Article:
23 search results for "cycle of insurgency"

Cycle of Insurgency: How the US military is expected to put down an insurrection

One of the overriding questions when discussing an insurgency within the United States has always been the debate over how the military would respond. Those who hope for the military to break ranks and join the resistance will be disappointed. Those who would believe the military will employ surgical strikes to remove dissidents through technology will be surprised. The American people don’t have to guess how the US military would respond any longer. Two respected academics chose to war game a scenario using the United States Operating Concept (2010) as a guide.

The first thing to understand about an insurrection is that it isn’t terrorism. The terms are often used interchangeably by the media, but there is a significant difference.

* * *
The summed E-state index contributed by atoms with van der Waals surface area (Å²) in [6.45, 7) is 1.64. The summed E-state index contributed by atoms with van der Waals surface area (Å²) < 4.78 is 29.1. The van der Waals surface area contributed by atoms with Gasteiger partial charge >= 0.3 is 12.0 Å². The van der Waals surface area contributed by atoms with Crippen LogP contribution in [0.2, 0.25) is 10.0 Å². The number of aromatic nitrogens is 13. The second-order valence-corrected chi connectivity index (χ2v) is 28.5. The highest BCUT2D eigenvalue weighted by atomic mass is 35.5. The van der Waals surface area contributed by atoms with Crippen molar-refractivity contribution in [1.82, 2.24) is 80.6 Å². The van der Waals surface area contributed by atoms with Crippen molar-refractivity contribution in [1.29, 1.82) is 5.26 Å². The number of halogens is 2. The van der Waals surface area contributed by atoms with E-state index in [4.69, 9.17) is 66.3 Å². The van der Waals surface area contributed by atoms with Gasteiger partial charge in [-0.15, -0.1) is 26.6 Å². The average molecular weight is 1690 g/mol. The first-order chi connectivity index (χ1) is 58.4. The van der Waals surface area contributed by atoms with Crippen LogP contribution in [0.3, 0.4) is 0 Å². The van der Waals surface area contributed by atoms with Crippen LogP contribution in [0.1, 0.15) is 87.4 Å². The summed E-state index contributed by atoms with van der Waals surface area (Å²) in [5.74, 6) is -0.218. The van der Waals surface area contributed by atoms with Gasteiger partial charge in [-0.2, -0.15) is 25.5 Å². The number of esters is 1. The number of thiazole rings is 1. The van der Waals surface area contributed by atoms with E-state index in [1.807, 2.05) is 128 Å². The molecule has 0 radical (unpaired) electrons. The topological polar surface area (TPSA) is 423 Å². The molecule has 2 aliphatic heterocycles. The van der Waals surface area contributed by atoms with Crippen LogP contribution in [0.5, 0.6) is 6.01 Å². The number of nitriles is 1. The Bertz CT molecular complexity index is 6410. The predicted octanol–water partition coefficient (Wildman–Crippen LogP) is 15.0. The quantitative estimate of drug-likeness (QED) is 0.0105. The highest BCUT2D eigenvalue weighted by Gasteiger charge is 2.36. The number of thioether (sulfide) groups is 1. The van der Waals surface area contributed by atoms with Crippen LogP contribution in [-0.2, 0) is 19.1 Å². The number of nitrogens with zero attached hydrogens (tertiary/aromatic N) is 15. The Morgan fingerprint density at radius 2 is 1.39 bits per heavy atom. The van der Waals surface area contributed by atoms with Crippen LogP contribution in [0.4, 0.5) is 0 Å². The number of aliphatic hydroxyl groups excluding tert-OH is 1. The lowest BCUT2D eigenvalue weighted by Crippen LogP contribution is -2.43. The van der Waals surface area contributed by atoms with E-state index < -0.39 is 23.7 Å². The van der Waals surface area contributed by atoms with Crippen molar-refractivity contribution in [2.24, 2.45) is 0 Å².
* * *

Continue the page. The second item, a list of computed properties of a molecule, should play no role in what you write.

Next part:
Cycle of Insurgency: Would US soldiers open fire on citizens?

In light of the recent unrest across the country, the debate over police militarization has reached an all time high, but the discussion brings the reader face to face with another and more frightening question: would US troops really open fire on the public?

The best place to begin a prediction of the future is in the past. Historical examples are often discounted for various reasons. A mention of Nazi Germany is immediately discounted because “those people were just evil.” Situations in Eastern Europe are discounted because of the communist or totalitarian regimes that existed there in the past. Bringing up the times militaries in the Far East, Africa, or Latin America opened fire on their citizens triggers the unconscious racist part of some brains that says “well those countries aren’t white.” Instances from US history are dismissed because they were “isolated incidents” or the patriotism gene kicks in and somehow “the citizens deserved it.”